The diminutive nun, a former singer with the Metropolitan Opera in New York, laid down the law when Harris regaled her with his dreams of becoming a jazz performer.
“No, you’re not,” she told him. “You’re going to be a great teacher.”
Harris heard the nun’s marching orders and fell in line. “She explained everything to me, and my gosh, it’s a miracle, but everything she told me came through,” Harris said.
When Harris took the baton as a teacher at age 22, he rotated among nine elementary schools each week. “I had a lot of energy, and I wanted to work,” he said. “I wasn’t worried about the money. It was just the idea that I wanted to create bands.”
In 1967, he transferred to Alfred Lawless Junior High, where morning practices started at 7 a.m. before school and afternoon sessions lasted till 5. He decided to enter his band for the first time at the Louisiana Music Education Association’s annual competition in Hammond.
This was still the dark ages of civil rights. When the Lawless band walked onto the auditorium stage, the audience stood up and left.
“But somebody forgot to close the doors,” recalled Arthur Hardy, a friend of Harris and fellow band director who has gone on to become better known as Mr. Mardi Gras. “When the band started playing, the audience came back. They had to see if what their ears were hearing was possibly true.”
Hardy said Harris and his Lawless band won more than the sweepstakes award that day. At a 2012 dinner honoring Harris for his 50 years of music education as well as his 1996 induction into the Louisiana Music Educators’ Hall of Fame, Hardy told his friend: “You melted hearts and you changed minds that day.”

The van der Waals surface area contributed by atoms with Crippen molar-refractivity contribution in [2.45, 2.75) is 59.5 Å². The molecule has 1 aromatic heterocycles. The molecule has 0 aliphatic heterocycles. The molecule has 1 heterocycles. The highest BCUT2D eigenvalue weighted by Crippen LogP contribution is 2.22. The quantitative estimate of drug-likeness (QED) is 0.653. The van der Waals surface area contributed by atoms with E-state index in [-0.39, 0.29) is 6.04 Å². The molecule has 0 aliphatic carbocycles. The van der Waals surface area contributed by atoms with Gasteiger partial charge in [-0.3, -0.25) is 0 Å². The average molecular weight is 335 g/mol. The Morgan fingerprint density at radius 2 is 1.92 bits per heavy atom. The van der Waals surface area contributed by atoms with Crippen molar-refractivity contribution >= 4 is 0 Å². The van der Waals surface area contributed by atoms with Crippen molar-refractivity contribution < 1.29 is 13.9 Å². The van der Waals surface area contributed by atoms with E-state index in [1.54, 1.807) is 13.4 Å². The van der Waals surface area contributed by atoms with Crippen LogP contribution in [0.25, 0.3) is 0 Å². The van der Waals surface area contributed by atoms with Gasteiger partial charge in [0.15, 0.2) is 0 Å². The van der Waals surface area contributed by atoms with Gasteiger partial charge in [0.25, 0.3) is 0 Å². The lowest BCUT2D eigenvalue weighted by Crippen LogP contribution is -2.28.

Harris grew up Baptist, but his love and respect for Sister Elise kept him open to becoming Catholic one day. In 1970, right after a halftime show in which his fledgling McDonogh 35 band went note-for-note with St. Augustine’s Marching 100, Harris was told his mother, only 50, had suffered an aneurysm. He rushed to the hospital from the stadium, and she died that night.
The pastor at the Baptist church didn’t want Harris to put his mother’s picture on the cover of the funeral program. Harris did it anyway. Then, one night Harris was driving by Our Lady of Guadalupe Church on North Rampart Street, and the lights were blazing through the stained-glass windows for Midnight Mass.
“I saw those bright lights, and it’s amazing how I can say this, but I thought, ‘This is where I should be,” Harris said.
Harris met and befriended Oblate Father Peter Rogers, who let Harris’ band use the then-vacant St. Jude Community Center across the street to practice on Saturdays and during the summer. Since the early 1970s, Harris has attended 7 a.m. daily Mass at St. Jude’s. He sits in the front pew on the right, and he leads the singing, a capella, for his St. Jude family.
“I go every morning to pray and thank God that he allowed me another day and to have so much success come out of it,” Harris said. “When I miss Mass, I feel so funny that day. That’s why I don’t miss.”
At 7:30 a.m., he drives to Hynes School in Lakeview and prepares to meet his 90 third-graders. There is music to learn. Directing their breath through the holes in their green plastic recorders, the students learn about music, math and discipline, and they learn to love a gentle giant who is down on the floor cheering them on.
Harris, who can wake up every day at 4 a.m. without an alarm clock, always makes sure to get to his classroom a little early, before his babies arrive. This time, he gets down on both knees.
There is prayer in public schools.
“I kneel down and thank God for being able to have such a successful life and to be on this journey,” Harris said. “Sister Elise told me it was going to be like this. She was right in everything she said.”